131. The uniform for Chaplains of the Army will be plain black frock coat with standing collar, and one row of nine black buttons; plain black pantaloons; black felt hat, or army forage cap, without ornament. On occasions of ceremony, a plain chapeau de bras may be worn. 

Dresses

While a hoop skirt is a good outfit for Gettysburg Remembrance Day on November 19th when ladies would have dressed up to hear Abraham Lincoln's Gettysburg Address, it is likely not what most citizens were wearing during the battle or while helping in hospitals.

Wealthy Victorian women wore several dresses each day. A "morning dress" was plainer. An "evening dress" was low on the shoulders, and suitable for a party. A "walking dress" had a longer peltote (a type of jacket essential to the outfit) over it that matched the skirt.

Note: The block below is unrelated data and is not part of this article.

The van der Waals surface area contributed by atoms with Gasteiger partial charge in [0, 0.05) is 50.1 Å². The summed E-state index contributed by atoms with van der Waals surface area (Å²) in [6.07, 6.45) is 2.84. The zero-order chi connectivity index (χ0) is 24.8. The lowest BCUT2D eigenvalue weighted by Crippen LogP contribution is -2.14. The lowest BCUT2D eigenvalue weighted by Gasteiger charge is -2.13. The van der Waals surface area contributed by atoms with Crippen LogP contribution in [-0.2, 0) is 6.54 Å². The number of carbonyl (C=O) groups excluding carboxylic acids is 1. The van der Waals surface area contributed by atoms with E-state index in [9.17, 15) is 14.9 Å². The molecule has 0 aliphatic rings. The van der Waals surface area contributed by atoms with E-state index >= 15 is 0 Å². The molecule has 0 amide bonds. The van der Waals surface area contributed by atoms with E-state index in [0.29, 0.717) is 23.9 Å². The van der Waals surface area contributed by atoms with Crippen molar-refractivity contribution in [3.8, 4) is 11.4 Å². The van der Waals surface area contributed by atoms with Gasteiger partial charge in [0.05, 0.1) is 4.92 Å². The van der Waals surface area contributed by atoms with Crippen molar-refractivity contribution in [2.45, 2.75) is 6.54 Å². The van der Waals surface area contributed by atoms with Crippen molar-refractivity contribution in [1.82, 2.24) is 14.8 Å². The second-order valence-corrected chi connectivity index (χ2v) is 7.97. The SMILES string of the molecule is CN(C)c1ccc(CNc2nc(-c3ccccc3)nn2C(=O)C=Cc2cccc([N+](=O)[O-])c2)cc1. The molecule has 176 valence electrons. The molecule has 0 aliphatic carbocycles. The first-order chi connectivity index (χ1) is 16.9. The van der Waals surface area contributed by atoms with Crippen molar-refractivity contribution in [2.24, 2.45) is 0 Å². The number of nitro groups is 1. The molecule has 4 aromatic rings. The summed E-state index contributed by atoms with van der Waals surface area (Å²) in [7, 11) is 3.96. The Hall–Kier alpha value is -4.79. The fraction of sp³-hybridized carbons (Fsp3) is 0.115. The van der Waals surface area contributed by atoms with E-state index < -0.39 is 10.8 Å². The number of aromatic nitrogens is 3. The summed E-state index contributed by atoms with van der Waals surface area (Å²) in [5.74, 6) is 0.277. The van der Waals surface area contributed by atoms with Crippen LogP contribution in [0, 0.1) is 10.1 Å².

On the other hand, working class women during the Civil War likely only had two or three everyday dresses, one Sunday best outfit, and maybe the newest everyday dress reserved for going to town or visiting people.

According to magazine articles from the era, a lady should choose colors based on harmony, simplicity, and influenced by nature.

We might consider some of their flower inspired color combinations gaudy now; however, they were afraid of being gaudy and looking like they were wearing Joseph's coat from the Biblical story, so they stuck to two main colors in most ensembles.

Various styles of trim and braid were popular. Accessories for Civil War womens clothing were often covered in embroidery, as the vintage patterns from Godey's Ladies Book and Peterson's Magazine testify.


 

Enamelware Use & Care